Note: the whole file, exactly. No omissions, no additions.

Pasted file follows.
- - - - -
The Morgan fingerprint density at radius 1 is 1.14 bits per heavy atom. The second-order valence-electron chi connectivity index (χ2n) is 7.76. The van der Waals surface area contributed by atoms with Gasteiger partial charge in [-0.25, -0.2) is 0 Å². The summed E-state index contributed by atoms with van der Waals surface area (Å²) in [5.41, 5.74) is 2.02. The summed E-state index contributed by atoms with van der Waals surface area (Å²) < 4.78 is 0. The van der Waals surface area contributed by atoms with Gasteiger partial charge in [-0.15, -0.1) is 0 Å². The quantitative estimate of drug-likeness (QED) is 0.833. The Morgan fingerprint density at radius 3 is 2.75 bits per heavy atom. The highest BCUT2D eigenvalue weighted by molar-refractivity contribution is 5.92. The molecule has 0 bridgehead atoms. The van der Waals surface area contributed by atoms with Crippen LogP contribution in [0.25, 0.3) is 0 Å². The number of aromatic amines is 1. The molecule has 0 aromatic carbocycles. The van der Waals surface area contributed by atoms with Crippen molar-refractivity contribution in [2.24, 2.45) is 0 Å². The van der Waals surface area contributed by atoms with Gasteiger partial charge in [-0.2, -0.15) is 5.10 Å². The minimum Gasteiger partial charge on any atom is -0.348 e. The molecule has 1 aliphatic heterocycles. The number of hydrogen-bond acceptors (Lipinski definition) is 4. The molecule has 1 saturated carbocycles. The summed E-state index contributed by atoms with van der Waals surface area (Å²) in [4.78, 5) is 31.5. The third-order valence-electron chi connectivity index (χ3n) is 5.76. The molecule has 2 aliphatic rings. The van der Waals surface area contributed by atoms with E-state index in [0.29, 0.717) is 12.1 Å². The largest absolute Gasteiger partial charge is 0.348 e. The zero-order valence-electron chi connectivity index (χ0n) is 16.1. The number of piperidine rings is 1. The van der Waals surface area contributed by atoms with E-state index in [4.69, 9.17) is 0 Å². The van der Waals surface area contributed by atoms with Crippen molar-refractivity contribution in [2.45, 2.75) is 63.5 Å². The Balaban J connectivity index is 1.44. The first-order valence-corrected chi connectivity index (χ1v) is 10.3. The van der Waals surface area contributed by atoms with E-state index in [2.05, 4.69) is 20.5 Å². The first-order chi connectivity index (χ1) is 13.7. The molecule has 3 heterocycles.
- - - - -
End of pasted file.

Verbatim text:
The Morgan fingerprint density at radius 1 is 1.14 bits per heavy atom. The second-order valence-electron chi connectivity index (χ2n) is 7.76. The van der Waals surface area contributed by atoms with Gasteiger partial charge in [-0.25, -0.2) is 0 Å². The summed E-state index contributed by atoms with van der Waals surface area (Å²) in [5.41, 5.74) is 2.02. The summed E-state index contributed by atoms with van der Waals surface area (Å²) < 4.78 is 0. The van der Waals surface area contributed by atoms with Gasteiger partial charge in [-0.15, -0.1) is 0 Å². The quantitative estimate of drug-likeness (QED) is 0.833. The Morgan fingerprint density at radius 3 is 2.75 bits per heavy atom. The highest BCUT2D eigenvalue weighted by molar-refractivity contribution is 5.92. The molecule has 0 bridgehead atoms. The van der Waals surface area contributed by atoms with Crippen LogP contribution in [0.25, 0.3) is 0 Å². The number of aromatic amines is 1. The molecule has 0 aromatic carbocycles. The van der Waals surface area contributed by atoms with Crippen molar-refractivity contribution in [2.24, 2.45) is 0 Å². The van der Waals surface area contributed by atoms with Gasteiger partial charge in [-0.2, -0.15) is 5.10 Å². The minimum Gasteiger partial charge on any atom is -0.348 e. The molecule has 1 aliphatic heterocycles. The number of hydrogen-bond acceptors (Lipinski definition) is 4. The molecule has 1 saturated carbocycles. The summed E-state index contributed by atoms with van der Waals surface area (Å²) in [4.78, 5) is 31.5. The third-order valence-electron chi connectivity index (χ3n) is 5.76. The molecule has 2 aliphatic rings. The van der Waals surface area contributed by atoms with E-state index in [0.29, 0.717) is 12.1 Å². The largest absolute Gasteiger partial charge is 0.348 e. The zero-order valence-electron chi connectivity index (χ0n) is 16.1. The number of piperidine rings is 1. The van der Waals surface area contributed by atoms with E-state index in [4.69, 9.17) is 0 Å². The van der Waals surface area contributed by atoms with Crippen molar-refractivity contribution in [2.45, 2.75) is 63.5 Å². The Balaban J connectivity index is 1.44. The first-order valence-corrected chi connectivity index (χ1v) is 10.3. The van der Waals surface area contributed by atoms with E-state index in [2.05, 4.69) is 20.5 Å². The first-order chi connectivity index (χ1) is 13.7. The molecule has 3 heterocycles.